“Belfast”

Northern Ireland in the late 1960s comes alive in writer / director Kenneth Branagh‘s “Belfast,” a semi-autobiographical tale about a 9-year-old boy whose world is turned upside down by unrest and turmoil in his life and home. I loved everything about this touching, funny, poignant, and beautiful film, and it is among the very best of the year.

Buddy (Jude Hill) is growing up in tumultuous times. There’s violence in the streets of his working class neighborhood, and Ma (Caitriona Balfe) and Pa (Jamie Dornan) are doing the best they can to shield him from the troubles of the world. The young boy can sense the changes in the air at home too, as Pa wants to uproot the family and move far away. Buddy takes comfort in his relationship with his grandparents (Judi Dench and Ciarán Hinds, who steal every scene they’re in), and struggles with a sense of belonging as he navigates an ever-changing reality.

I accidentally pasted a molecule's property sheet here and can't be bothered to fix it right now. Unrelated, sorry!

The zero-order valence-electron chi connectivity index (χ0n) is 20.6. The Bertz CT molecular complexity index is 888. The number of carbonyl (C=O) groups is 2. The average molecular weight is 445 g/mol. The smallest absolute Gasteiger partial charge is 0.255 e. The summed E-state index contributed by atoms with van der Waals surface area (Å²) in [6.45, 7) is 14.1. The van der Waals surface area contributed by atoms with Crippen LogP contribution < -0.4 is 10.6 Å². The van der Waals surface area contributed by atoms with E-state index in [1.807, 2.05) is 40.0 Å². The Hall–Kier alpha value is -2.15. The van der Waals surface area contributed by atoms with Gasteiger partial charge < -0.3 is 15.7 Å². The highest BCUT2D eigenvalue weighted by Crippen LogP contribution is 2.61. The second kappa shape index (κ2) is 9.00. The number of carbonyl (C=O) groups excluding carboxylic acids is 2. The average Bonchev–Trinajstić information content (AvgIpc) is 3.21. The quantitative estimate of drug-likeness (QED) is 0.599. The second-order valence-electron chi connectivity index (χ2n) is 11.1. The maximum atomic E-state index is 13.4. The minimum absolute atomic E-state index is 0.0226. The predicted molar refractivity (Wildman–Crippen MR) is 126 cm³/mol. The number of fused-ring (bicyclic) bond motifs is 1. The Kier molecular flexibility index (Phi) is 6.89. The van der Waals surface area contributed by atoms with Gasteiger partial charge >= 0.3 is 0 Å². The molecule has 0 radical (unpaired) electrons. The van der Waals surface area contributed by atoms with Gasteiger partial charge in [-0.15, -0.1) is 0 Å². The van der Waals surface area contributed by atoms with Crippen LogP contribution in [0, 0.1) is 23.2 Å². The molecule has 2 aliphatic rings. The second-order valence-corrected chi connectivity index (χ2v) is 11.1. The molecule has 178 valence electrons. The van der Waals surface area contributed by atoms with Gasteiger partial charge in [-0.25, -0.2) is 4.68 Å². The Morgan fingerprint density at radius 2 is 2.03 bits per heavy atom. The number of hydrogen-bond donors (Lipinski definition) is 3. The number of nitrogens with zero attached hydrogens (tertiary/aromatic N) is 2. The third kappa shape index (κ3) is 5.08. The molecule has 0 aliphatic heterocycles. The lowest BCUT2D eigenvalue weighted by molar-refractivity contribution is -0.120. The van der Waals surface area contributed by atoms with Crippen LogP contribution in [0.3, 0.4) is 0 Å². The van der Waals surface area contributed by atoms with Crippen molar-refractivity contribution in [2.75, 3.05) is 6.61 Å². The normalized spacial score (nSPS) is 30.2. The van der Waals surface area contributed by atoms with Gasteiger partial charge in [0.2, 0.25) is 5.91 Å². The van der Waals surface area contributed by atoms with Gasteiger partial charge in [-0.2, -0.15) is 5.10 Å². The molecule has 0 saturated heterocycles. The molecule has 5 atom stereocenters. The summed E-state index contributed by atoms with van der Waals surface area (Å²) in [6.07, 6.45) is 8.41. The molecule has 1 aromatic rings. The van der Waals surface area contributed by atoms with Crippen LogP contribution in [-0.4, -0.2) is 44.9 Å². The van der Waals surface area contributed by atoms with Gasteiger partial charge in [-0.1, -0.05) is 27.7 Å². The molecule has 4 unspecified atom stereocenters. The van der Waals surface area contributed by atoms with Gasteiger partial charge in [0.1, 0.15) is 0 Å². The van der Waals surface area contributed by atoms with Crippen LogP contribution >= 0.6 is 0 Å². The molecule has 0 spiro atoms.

Branagh creates a fully realized sense of time and place with Haris Zambarloukos‘s stunning black and white cinematography and the use of Belfast-born musician Van Morrison’s extensive catalog of pop songs to aid in telling his story. The look of this film is exceptional, with beautiful camera work and a richly detailed visual composition. It’s absolutely gorgeous.

It’s contagious how Buddy finds joy in a time of considerable instability, and Branagh does a great job of expressing visually that this story is seen through the boy’s eyes. We see what Buddy sees, we hear what he overhears. This adds a depth of sadness that’s touching and moving, yet never overly sentimental. It’s a coming-of-age drama that’s as timeless as it is inventive.

The script (written by Branagh) feels highly personal as well, making it effortless to feel an instant connection with Buddy. There’s just the right balance of humor, heart, and sadness in the storytelling.

Every single element of “Belfast” comes together to make a cohesive whole, from the acting, directing, screenplay, cinematography, and the lovely original jazz score. This is a strong, outstanding film.

By: Louisa Moore

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